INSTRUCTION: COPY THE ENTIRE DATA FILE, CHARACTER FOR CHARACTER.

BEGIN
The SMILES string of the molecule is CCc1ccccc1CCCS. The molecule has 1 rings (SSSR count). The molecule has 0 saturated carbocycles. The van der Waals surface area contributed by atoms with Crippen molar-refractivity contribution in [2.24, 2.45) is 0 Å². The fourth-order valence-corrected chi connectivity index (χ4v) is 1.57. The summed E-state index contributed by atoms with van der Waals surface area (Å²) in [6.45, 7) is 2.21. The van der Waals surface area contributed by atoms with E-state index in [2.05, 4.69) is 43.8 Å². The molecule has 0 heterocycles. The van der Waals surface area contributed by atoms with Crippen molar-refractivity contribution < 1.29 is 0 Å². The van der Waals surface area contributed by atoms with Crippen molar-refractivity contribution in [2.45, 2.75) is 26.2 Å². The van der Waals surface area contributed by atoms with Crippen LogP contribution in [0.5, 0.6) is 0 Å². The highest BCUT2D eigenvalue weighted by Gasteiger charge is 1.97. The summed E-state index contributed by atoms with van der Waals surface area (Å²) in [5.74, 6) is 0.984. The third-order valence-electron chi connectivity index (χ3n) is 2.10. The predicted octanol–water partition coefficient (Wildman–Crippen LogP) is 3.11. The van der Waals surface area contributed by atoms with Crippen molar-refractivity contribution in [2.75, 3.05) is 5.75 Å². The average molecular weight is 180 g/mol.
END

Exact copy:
The SMILES string of the molecule is CCc1ccccc1CCCS. The molecule has 1 rings (SSSR count). The molecule has 0 saturated carbocycles. The van der Waals surface area contributed by atoms with Crippen molar-refractivity contribution in [2.24, 2.45) is 0 Å². The fourth-order valence-corrected chi connectivity index (χ4v) is 1.57. The summed E-state index contributed by atoms with van der Waals surface area (Å²) in [6.45, 7) is 2.21. The van der Waals surface area contributed by atoms with E-state index in [2.05, 4.69) is 43.8 Å². The molecule has 0 heterocycles. The van der Waals surface area contributed by atoms with Crippen molar-refractivity contribution < 1.29 is 0 Å². The van der Waals surface area contributed by atoms with Crippen molar-refractivity contribution in [2.45, 2.75) is 26.2 Å². The van der Waals surface area contributed by atoms with Crippen LogP contribution in [0.5, 0.6) is 0 Å². The highest BCUT2D eigenvalue weighted by Gasteiger charge is 1.97. The summed E-state index contributed by atoms with van der Waals surface area (Å²) in [5.74, 6) is 0.984. The third-order valence-electron chi connectivity index (χ3n) is 2.10. The predicted octanol–water partition coefficient (Wildman–Crippen LogP) is 3.11. The van der Waals surface area contributed by atoms with Crippen molar-refractivity contribution in [2.75, 3.05) is 5.75 Å². The average molecular weight is 180 g/mol.